“Gary found that advice alone was not enough – where does a farmer buy the products to execute on the new plan? He started by buying a truckload of fertilizer to share with a bunch of farmers that we were advising, and then he would buy another truckload and another truckload, and the next thing you know, we’re a fertilizer company,” Dr. Michaels joked.

Today, Midwestern BioAg enjoys a ninety-four percent returning customer rate. “We have wonderful customers. We build long-term relationships with each. This personal touch defined the company, but it’s a very slow way to growth, because you have to knock on every door and build a long-term friendship for each sale, but when you do, you have built your supply chain, and you have transformed the lives of the farmers that you work with,” Dr. Michaels noted.

Midwestern BioAg goes beyond the expected consideration of nitrogen, phosphorous and potassium (NPK) to include secondary and trace mineral analyses, plus the feeding of soil life to hold, cycle and deliver balanced mineral nutrition to the crop. Attention was paid to the inter-connected soil biology, chemistry, and physical structure to develop customized programs to meet crop specific needs, as well as advising its customers on what is required to produce greater yields from more robust crops.

Recently, the company built a new product line that combines many of its custom elements into a single, homogeneous platform. The product is called TerraNu™ and it combines organic matter with minerals and plant stimulants in a novel platform that enhances the performance of each part. The company and its partners, including FEECO International, Yargus and Prairie’s Edge Dairy, believe that this manufacturing process and product could revolutionize agriculture.

“It is a way to create value out of waste, in this case from large dairies. They make lots of manure, and we process it in a variety of ways to get it to be the right kind of material that feeds soil life. We blend it with a balanced mixture of NPK, calcium, sulfur and micronutrients in this homogenized granulated package that can be stored, transported and precision-applied,” explained Dr. Michaels.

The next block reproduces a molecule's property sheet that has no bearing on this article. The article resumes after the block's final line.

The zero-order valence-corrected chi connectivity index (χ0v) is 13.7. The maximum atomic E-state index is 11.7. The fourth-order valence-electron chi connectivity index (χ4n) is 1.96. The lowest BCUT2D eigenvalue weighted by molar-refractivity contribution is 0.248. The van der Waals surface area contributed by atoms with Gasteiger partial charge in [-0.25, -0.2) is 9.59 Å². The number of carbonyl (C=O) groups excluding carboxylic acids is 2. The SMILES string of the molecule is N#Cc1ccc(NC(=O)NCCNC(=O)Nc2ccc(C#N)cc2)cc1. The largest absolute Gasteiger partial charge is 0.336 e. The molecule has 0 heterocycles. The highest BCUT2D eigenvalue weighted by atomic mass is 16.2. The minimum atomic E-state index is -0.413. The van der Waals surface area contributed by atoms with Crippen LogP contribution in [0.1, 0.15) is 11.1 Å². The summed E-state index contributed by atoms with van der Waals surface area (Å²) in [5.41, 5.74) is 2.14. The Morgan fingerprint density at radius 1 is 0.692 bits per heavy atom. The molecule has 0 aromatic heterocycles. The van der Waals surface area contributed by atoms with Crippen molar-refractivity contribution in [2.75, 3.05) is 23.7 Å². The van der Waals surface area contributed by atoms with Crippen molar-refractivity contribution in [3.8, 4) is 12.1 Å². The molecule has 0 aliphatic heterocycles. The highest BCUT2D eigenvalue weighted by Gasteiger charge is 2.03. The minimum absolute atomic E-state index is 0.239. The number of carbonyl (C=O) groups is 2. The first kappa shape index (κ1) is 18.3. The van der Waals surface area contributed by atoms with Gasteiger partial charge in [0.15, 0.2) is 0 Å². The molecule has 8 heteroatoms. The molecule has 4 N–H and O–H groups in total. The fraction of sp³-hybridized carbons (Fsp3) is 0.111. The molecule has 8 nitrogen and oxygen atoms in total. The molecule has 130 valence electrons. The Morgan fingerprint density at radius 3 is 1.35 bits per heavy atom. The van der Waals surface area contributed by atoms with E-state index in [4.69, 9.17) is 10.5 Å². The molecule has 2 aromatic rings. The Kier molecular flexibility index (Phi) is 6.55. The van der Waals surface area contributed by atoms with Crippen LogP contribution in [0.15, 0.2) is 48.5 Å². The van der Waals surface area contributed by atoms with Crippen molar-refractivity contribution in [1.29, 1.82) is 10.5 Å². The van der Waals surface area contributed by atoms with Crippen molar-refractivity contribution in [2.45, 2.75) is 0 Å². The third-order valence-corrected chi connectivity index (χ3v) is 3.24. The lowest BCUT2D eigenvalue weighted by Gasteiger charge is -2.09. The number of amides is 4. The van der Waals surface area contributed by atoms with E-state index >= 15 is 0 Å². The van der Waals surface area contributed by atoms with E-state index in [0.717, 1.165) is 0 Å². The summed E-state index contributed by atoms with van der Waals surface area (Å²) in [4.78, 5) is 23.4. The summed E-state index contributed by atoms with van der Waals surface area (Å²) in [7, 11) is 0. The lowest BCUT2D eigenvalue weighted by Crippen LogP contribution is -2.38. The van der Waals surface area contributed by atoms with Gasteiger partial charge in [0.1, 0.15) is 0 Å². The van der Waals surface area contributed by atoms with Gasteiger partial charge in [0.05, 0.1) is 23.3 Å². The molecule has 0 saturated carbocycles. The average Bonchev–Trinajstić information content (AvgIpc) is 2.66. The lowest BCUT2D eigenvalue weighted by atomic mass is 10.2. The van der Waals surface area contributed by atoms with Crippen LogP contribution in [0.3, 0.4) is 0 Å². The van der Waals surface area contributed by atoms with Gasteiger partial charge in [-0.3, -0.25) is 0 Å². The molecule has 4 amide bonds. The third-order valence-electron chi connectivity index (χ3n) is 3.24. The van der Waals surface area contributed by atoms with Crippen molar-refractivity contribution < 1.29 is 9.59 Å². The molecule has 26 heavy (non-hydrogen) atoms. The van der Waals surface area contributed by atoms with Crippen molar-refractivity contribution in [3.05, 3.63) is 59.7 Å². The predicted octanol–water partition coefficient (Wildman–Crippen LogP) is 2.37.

Midwestern BioAg’s highly customized fertilizers and its innovative TerraNu offering both utilize nutrients more effectively to build healthy soil organic matter and improve crop resiliency. The result is more productive farmland and supply chains of healthy, nutritious food.

“We basically looked at a way to create a product line that simplified all the things that we do into something that a co-op or a traditional [agriculture] retailer could sell. Right now, our normal system is a customization for each individual farm. In order to help the farmer improve their soil and crop quality and their bottom line, we do absolute custom design on every field and every crop,” Dr. Michaels said.

“With our TerraNu products, we put an average prescription together, we built it around a carbon base, so we have a special way to feed microbes right where the minerals are dissolving,” he explained of the TerraNu product line. “And then we granulate it so it’s a precision fertilizer that can be blended with all other fertilizers in traditional fertilizer plants all over the country.”

TerraNu builds healthier, hardier soils that support more nutritious plants and animals that produce higher yields but result in less environmental damage and higher profits for the farmer. “It’s not as good as our custom program, but for any farmer that’s been deficient in those things, they get a nice immediate boost to the rest of their crops,” noted Dr. Michaels.